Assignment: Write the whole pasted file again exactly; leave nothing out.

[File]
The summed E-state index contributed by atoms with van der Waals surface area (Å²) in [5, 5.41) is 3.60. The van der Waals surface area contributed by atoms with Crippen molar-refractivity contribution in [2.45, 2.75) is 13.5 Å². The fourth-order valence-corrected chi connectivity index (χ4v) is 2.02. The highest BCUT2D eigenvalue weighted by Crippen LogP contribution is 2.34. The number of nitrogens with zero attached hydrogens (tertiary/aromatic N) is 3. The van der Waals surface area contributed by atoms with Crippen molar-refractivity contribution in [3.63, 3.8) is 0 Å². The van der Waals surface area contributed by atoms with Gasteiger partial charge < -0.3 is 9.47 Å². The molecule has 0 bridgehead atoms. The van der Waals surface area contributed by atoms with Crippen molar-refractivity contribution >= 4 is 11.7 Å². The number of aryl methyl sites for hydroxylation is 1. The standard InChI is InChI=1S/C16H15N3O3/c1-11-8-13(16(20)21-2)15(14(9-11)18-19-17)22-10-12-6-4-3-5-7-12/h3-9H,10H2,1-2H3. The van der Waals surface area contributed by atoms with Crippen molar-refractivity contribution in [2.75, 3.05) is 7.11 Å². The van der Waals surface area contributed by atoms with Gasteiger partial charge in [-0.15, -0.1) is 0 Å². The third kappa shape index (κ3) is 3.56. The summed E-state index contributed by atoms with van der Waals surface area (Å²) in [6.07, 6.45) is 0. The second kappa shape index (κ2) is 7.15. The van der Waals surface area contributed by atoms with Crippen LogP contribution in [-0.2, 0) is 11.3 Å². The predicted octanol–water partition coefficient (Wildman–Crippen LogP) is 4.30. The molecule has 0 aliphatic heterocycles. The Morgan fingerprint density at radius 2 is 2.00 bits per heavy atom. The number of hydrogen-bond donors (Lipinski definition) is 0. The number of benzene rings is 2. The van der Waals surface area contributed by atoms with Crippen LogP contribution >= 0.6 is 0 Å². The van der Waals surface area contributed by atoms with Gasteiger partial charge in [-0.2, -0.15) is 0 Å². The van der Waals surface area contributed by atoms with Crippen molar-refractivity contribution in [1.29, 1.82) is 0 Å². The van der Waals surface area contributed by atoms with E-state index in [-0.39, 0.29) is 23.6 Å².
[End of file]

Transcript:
The summed E-state index contributed by atoms with van der Waals surface area (Å²) in [5, 5.41) is 3.60. The van der Waals surface area contributed by atoms with Crippen molar-refractivity contribution in [2.45, 2.75) is 13.5 Å². The fourth-order valence-corrected chi connectivity index (χ4v) is 2.02. The highest BCUT2D eigenvalue weighted by Crippen LogP contribution is 2.34. The number of nitrogens with zero attached hydrogens (tertiary/aromatic N) is 3. The van der Waals surface area contributed by atoms with Crippen molar-refractivity contribution in [3.63, 3.8) is 0 Å². The van der Waals surface area contributed by atoms with Gasteiger partial charge < -0.3 is 9.47 Å². The molecule has 0 bridgehead atoms. The van der Waals surface area contributed by atoms with Crippen molar-refractivity contribution >= 4 is 11.7 Å². The number of aryl methyl sites for hydroxylation is 1. The standard InChI is InChI=1S/C16H15N3O3/c1-11-8-13(16(20)21-2)15(14(9-11)18-19-17)22-10-12-6-4-3-5-7-12/h3-9H,10H2,1-2H3. The van der Waals surface area contributed by atoms with Crippen molar-refractivity contribution in [2.75, 3.05) is 7.11 Å². The van der Waals surface area contributed by atoms with Gasteiger partial charge in [-0.15, -0.1) is 0 Å². The third kappa shape index (κ3) is 3.56. The summed E-state index contributed by atoms with van der Waals surface area (Å²) in [6.07, 6.45) is 0. The second kappa shape index (κ2) is 7.15. The van der Waals surface area contributed by atoms with Crippen LogP contribution in [-0.2, 0) is 11.3 Å². The predicted octanol–water partition coefficient (Wildman–Crippen LogP) is 4.30. The molecule has 0 aliphatic heterocycles. The Morgan fingerprint density at radius 2 is 2.00 bits per heavy atom. The number of hydrogen-bond donors (Lipinski definition) is 0. The number of benzene rings is 2. The van der Waals surface area contributed by atoms with Crippen LogP contribution >= 0.6 is 0 Å². The van der Waals surface area contributed by atoms with Gasteiger partial charge in [-0.2, -0.15) is 0 Å². The van der Waals surface area contributed by atoms with Crippen molar-refractivity contribution in [1.29, 1.82) is 0 Å². The van der Waals surface area contributed by atoms with E-state index in [-0.39, 0.29) is 23.6 Å².